The most common method of measuring pain clinically is the visual analog scale (VAS) to assess pain intensity. This is a simple 100mm line with no markings (numbers or descriptions) on which patients can mark their level of pain from 0 (no pain) to 10 (worst pain possible). The distance between the “no pain” end and the patient’s mark is then measured in centimetres to give a score from 1–10. These are generally then interpreted according to the following: no pain (0–4mm), mild pain (5–44mm), moderate pain (45–74mm), and severe pain (75–100mm).21

The numeric rating scale (NRS) also rates pain from 0 (no pain) to 10 (worst possible pain) and results are highly comparable to VAS scores.22

A score of three is often considered the maximum rating to qualify as tolerable pain.

Knee Osteoarthritis

It has been shown that 26% of pain from knee osteoarthritis is neuropathic.24 In a double-blind, placebo-controlled trial, 111 non-obese patients aged 38–76 years old with mild to moderate osteoarthritis were randomised to a daily dose of 300mg PEA, 600mg PEA, or placebo for 8 weeks in two separate doses with meals. Patients were only permitted paracetamol as a rescue medication, ceased use of all other osteoarthritis medications (pharmaceutical or complementary), and were excluded from the trial if they had used supplements including fish oil, glucosamine, chondroitin, or green-lipped mussel in the last 30 days. Pain, stiffness and function (assessed by WOMAC) improved in both PEA groups compared to placebo within 8 weeks (300mg PEA group p = 0.037, 600mg PEA group p = 0.001). Worst daily pain score measured by NRS reduced by 19.1% at week 1, 32.2% at week 4 and 40% by week 8 in the 300mg group. Pain score in the 600mg group was reduced by 21.5% at week 1, 32.2% at week 4 and 49.5% at week 8. Pain in the placebo group reduced by 12.7% at week 4 but returned to baseline at week 8. Pain reduction was significant in both the 300mg and 600mg groups (p < 0.001 for both).25 (See Figure 5).


A double-blind, placebo-controlled study published in 2010 assessed the efficacy of PEA in 636 patients with lumbosciatica over a period of three weeks. All patients had a VAS pain score of ≥5 at initial assessment, and were allowed to continue their usual treatments. On day 21, patients were assessed for pain using the VAS score, and quality of life using the 24 point Roland-Morris disability questionnaire (RDQ), and both patients and physicians gave a subjective analysis of treatment efficacy. Patients were assigned to either 300mg, 600mg or placebo. At the end of 3 weeks, patients taking 600mg had more than a 50% reduction in pain, from an average 7.1 to 2.1 on the VAS scale, while the reduction in pain in the placebo and 300mg groups was similar (6.6 to 4.6, and 6.5 to 3.6 respectively); the VAS difference between the groups had a p-value of <0.05. After 3 weeks of treatment, the NNT for the 600mg group was calculated as 1.5 (See Figure 4). At the 3 week point, RDQ scores had improved by an average of 3 points in the placebo group, 5 points in the 300mg group, and 9.2 points in the 600mg group to finish with an average score of 3.5 (p<0.001).13 The 600mg dose was concluded to be significantly more effective than the 300mg dose (p<0.05).23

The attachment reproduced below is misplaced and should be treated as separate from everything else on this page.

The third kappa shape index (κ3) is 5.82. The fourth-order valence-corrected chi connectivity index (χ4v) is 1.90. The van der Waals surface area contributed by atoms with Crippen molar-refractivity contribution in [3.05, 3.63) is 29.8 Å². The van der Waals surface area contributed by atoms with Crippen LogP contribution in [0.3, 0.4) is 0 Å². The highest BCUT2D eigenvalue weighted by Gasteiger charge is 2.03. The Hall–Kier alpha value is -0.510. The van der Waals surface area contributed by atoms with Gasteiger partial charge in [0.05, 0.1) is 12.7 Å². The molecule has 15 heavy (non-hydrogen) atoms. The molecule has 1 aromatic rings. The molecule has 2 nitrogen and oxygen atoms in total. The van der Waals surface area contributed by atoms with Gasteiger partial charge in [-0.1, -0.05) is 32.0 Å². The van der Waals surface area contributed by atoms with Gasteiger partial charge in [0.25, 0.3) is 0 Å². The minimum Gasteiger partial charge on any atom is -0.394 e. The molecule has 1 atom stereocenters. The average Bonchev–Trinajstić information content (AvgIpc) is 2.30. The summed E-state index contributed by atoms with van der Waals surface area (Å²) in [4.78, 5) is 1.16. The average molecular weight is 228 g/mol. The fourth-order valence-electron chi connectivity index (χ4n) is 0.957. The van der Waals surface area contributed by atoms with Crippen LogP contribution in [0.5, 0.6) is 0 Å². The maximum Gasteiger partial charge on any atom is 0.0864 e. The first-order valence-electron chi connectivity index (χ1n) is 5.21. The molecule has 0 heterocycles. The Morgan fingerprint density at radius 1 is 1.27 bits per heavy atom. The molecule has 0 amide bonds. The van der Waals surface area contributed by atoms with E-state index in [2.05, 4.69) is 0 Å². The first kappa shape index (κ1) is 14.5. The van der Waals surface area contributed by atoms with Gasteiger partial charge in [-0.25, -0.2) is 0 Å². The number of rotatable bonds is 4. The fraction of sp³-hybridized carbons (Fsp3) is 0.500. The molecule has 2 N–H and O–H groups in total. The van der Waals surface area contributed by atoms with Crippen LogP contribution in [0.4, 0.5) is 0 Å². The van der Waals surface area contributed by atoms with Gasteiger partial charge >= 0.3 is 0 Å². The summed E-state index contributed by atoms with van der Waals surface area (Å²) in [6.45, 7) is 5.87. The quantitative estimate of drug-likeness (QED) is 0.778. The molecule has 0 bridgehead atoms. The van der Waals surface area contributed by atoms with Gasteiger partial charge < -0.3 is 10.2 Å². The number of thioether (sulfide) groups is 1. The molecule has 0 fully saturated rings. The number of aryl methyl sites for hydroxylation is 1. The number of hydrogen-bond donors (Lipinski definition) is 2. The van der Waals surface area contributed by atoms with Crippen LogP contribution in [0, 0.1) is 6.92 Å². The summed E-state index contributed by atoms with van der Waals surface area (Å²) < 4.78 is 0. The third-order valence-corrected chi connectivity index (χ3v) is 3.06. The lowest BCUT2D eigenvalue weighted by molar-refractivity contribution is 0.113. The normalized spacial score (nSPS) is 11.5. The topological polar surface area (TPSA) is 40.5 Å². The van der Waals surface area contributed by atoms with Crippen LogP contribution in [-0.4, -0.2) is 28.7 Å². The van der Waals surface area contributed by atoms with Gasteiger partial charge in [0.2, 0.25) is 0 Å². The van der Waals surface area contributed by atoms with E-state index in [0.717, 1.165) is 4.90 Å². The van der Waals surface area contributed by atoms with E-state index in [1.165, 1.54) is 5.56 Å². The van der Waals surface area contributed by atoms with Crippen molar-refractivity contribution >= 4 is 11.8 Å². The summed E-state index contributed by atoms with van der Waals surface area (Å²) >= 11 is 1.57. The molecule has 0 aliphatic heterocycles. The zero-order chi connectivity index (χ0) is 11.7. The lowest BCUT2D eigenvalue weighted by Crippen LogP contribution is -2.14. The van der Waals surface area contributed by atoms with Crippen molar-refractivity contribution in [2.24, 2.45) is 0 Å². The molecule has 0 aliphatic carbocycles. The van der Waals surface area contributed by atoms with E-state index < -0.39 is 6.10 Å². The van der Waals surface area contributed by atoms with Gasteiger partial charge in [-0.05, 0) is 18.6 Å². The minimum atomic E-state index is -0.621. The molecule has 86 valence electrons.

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Figure 4: Number needed to treat (NNT) to reach a 50% reduction in pain on the
visual analogue scale (VAS)

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Figure 5: Pain reduction in osteoarthritis after PEA supplementation

Diabetic Neuropathy

More than 50% of diabetic patients have some degree of peripheral neuropathy. This can significantly affect quality of life, with a particular impact on sleep and daily activities. A clinical trial in 30 patients with moderate symptoms of painful peripheral neuropathy resulting from compensated Type II diabetes mellitus (ie T2DM with blood glucose levels which are close to normal values) were given PEA at a dose of 300mg twice daily for 60 days. At the 60-day mark, significant improvements were measured in the patients’ Michigan Neuropathy Screening Instrument, Total Symptoms Score, and Neuropathic Pain Symptoms Inventory scores (p < 0.0001). Furthermore, when assessed 30 days after ceasing use of PEA, there was no significant difference (p>0.05) between the 60 and 90 day results, demonstrating that the effects of PEA persisted after treatment was withdrawn.26

Chemotherapy-Induced Peripheral Neuropathy

Chemotherapy-Induced peripheral neuropathy (CIPN) is a common side effect of chemotherapy for which there is no established effective treatment. It has a complex, poorly understood pathophysiology, and causes pain, sensory changes and weakness, and occurs in as many as 68% of patients within the first month of chemotherapy treatment. In some cases, it is sufficiently severe to warrant a reduction in dose or cessation of chemotherapy treatment, and can significantly affect quality of life and a patient’s ability to perform activities of daily living independently on an ongoing basis.27

A small clinical trial of PEA was run in 20 patients who had developed CIPN while undergoing treatment with bortezomib and thalidomide for multiple myeloma. After two months of treatment with PEA (300mg bd), patients had lower pain scores (p<0.002), and showed a partial improvement of all myelinated fibre groups as shown by neurophysiological measures. Both bortezomib and thalidomide are known to inhibit the activation of NF-κB, which in turn blocks transcription of NGF.28 As NGF is known to modulate sensory and nociceptive nerve physiology,29 the results of this study suggest that PEA has a normalising effect on NF-κB and NGF, rather than simply inhibitory.11,28